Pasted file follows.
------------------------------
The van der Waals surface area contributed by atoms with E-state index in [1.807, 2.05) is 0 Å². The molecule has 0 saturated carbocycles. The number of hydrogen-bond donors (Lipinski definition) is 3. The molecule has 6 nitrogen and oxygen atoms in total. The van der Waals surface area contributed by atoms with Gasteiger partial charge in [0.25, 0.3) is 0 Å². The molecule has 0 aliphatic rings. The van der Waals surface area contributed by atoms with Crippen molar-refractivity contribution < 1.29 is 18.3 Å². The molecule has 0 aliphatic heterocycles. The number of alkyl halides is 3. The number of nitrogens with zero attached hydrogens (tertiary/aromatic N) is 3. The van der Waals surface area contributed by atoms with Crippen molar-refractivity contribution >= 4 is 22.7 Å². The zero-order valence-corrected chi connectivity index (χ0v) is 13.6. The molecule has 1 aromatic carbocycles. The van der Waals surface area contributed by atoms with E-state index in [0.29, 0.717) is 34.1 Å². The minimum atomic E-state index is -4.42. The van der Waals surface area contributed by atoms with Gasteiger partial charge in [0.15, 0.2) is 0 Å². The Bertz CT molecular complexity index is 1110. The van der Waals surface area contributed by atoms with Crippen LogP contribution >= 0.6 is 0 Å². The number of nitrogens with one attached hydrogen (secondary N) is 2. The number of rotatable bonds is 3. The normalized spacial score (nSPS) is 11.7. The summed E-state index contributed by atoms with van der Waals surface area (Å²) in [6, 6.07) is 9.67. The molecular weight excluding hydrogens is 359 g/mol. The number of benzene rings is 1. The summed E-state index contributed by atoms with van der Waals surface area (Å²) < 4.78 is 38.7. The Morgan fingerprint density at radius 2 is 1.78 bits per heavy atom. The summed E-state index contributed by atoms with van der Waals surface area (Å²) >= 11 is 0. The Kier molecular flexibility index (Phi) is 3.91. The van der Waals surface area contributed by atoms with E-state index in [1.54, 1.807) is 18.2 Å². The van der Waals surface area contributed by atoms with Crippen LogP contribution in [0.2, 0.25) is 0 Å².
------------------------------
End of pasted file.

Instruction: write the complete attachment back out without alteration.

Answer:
The van der Waals surface area contributed by atoms with E-state index in [1.807, 2.05) is 0 Å². The molecule has 0 saturated carbocycles. The number of hydrogen-bond donors (Lipinski definition) is 3. The molecule has 6 nitrogen and oxygen atoms in total. The van der Waals surface area contributed by atoms with Gasteiger partial charge in [0.25, 0.3) is 0 Å². The molecule has 0 aliphatic rings. The van der Waals surface area contributed by atoms with Crippen molar-refractivity contribution < 1.29 is 18.3 Å². The molecule has 0 aliphatic heterocycles. The number of alkyl halides is 3. The number of nitrogens with zero attached hydrogens (tertiary/aromatic N) is 3. The van der Waals surface area contributed by atoms with Crippen molar-refractivity contribution >= 4 is 22.7 Å². The zero-order valence-corrected chi connectivity index (χ0v) is 13.6. The molecule has 1 aromatic carbocycles. The van der Waals surface area contributed by atoms with E-state index in [0.29, 0.717) is 34.1 Å². The minimum atomic E-state index is -4.42. The van der Waals surface area contributed by atoms with Gasteiger partial charge in [0.15, 0.2) is 0 Å². The Bertz CT molecular complexity index is 1110. The van der Waals surface area contributed by atoms with Crippen LogP contribution >= 0.6 is 0 Å². The number of nitrogens with one attached hydrogen (secondary N) is 2. The number of rotatable bonds is 3. The normalized spacial score (nSPS) is 11.7. The summed E-state index contributed by atoms with van der Waals surface area (Å²) in [6, 6.07) is 9.67. The molecular weight excluding hydrogens is 359 g/mol. The number of benzene rings is 1. The summed E-state index contributed by atoms with van der Waals surface area (Å²) < 4.78 is 38.7. The Morgan fingerprint density at radius 2 is 1.78 bits per heavy atom. The summed E-state index contributed by atoms with van der Waals surface area (Å²) >= 11 is 0. The Kier molecular flexibility index (Phi) is 3.91. The van der Waals surface area contributed by atoms with E-state index in [1.54, 1.807) is 18.2 Å². The van der Waals surface area contributed by atoms with Crippen LogP contribution in [0.2, 0.25) is 0 Å².